Persecution & Prayer

May 01, 2017

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One morning on my way into work, I followed a car with an ichthus decal on it. You’ve seen them – that fish symbol that Christians drew in the sand during the Roman Empire to show that they were believers during a time of heightened persecution. Now it’s a popular adornment on cars. But this particular ichthus had something written in the fish’s belly. I wondered, Does it say, “Darwin,” like the evolutionists’ ichthus with legs? But I don’t see any legs. At a traffic light, I pulled up close enough to read it. When I did, my heart stopped.



Persecution can feel distant to Americans. Compared with other countries, we don’t experience much violence in the name of exterminating Christianity, but it does happen occasionally. If you are one of the people who has been affected by these terrible atrocities, our prayers are with you.

In America, persecution usually happens in comparatively minor ways. Slowly but surely diminishing political rights. Poor treatment by those who don’t agree with our beliefs. Ichthus decals that read, “Exterminate.” But in light of the recent church bombings in Egypt, let’s adjust our perspectives by remembering what our brothers and sisters in Christ face overseas.

Persecution is real. It happens around the world every day. Jesus warned us it would happen. “But before all these, they shall lay their hands on you, and persecute you, delivering you up to the synagogues, and into prisons, being brought before kings and rulers for my name’s sake” (Luke 21:12). Eleven of the twelve disciples died violent deaths, and the twelfth while in exile on an island. More persecution occurred during the 20th Century than all the years previously since Christ’s resurrection combined1.


Persecution and prayer go hand-in-hand. While we know the power of prayer, few people truly rely on it. Our brothers and sisters in Christ need our prayers. It supernaturally strengthens them (Ephesians 3:14-21). It puts the devil’s minions at bay (Daniel 10:12-13). Ultimately, it changes our hearts as we communicate with our Creator (Ephesians 1:15-19).

Recently, I attended a writers’ conference at which one of the instructors, Kay Strom, shared a personal experience from a trip to India2. She and some Dalit (lowest class) women were sitting in a circle when one of them asked, “Did you ever go hungry because you’re a Christian?”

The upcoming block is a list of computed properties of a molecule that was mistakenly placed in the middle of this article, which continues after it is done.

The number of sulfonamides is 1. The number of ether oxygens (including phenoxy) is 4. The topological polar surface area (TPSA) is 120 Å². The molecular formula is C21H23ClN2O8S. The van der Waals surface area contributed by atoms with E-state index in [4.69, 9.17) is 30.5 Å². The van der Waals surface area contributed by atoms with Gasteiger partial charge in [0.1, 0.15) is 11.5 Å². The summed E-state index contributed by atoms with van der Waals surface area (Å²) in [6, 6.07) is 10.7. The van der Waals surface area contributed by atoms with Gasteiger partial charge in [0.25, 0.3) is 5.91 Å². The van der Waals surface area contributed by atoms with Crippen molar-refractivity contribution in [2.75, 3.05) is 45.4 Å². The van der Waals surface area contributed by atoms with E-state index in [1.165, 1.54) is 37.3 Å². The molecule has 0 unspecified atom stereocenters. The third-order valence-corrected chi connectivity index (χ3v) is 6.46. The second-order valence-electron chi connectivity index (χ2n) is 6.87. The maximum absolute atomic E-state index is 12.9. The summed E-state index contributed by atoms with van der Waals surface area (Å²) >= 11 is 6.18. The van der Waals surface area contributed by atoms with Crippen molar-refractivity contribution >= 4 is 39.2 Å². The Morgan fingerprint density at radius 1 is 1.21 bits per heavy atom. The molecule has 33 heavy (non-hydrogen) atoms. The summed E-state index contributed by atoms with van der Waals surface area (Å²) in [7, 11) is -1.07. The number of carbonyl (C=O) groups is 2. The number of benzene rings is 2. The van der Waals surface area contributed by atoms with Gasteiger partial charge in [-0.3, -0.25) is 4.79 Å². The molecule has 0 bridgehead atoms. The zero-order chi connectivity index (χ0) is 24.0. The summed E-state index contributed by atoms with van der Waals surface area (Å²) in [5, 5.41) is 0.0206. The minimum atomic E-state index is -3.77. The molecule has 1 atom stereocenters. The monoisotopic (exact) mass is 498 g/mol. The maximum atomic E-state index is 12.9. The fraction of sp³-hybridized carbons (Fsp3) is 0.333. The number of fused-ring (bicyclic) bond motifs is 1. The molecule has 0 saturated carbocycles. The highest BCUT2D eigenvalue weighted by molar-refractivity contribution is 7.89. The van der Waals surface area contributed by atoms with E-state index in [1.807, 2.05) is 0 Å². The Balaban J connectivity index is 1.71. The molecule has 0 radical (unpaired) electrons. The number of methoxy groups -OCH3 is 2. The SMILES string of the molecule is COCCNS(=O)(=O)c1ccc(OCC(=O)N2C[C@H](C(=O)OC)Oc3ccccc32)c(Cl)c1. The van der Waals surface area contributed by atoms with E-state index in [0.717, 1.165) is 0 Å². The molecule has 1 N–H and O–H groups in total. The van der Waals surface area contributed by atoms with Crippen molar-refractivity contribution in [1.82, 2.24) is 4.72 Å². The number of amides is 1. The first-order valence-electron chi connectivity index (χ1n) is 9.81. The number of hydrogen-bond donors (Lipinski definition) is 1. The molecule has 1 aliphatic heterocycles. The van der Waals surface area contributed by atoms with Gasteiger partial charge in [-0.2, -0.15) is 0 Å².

Kay responded, “No, I haven’t.”

Another woman asked, “Did you ever have your house taken away?”

“No, I didn’t,” Kay said.

“Did you ever lose your job because you’re a Christian?” asked another.

Kay started to feel uneasy. “No, I haven’t.”

“When people find out you’re a Christian, do they throw rocks at you?”

“No, no one throws rocks.”

“Has anyone ever thrown you in a fire because you are a Christian?” The first woman leaned forward, her scarred arms visible.

“No,” Kay explained, “these things are illegal in America.”

“But if it doesn’t cost you anything, how do you know what it means to be a Christian?”

Silence reigned. Kay was still thinking of a response when another woman asked, “If you in America did have to suffer, would you still be Christians?”

Kay answered honestly, “Some would and some wouldn’t. We need your prayers for the strength to endure it if we do face persecution.”

The women assured her, “We will pray. Tell them we are praying for them.”

Let’s envelope our brothers and sisters throughout the world in prayer for God’s strength to sustain them through persecution. And not only that, but let’s heed Jesus’s call to “Love your enemies, bless them that curse you, do good to them that hate you, and pray for them which despitefully use you, and persecute you” (Matthew 5:44).

Jessie Chamberlain
Family Radio Staff

1. Wooding, Dan. “Modern Persecution.” Accessed April 17, 2017.
2. Kay Strom, Daughters of Hope (Downers Grove: InterVarsity Press, 2003), 190-191.

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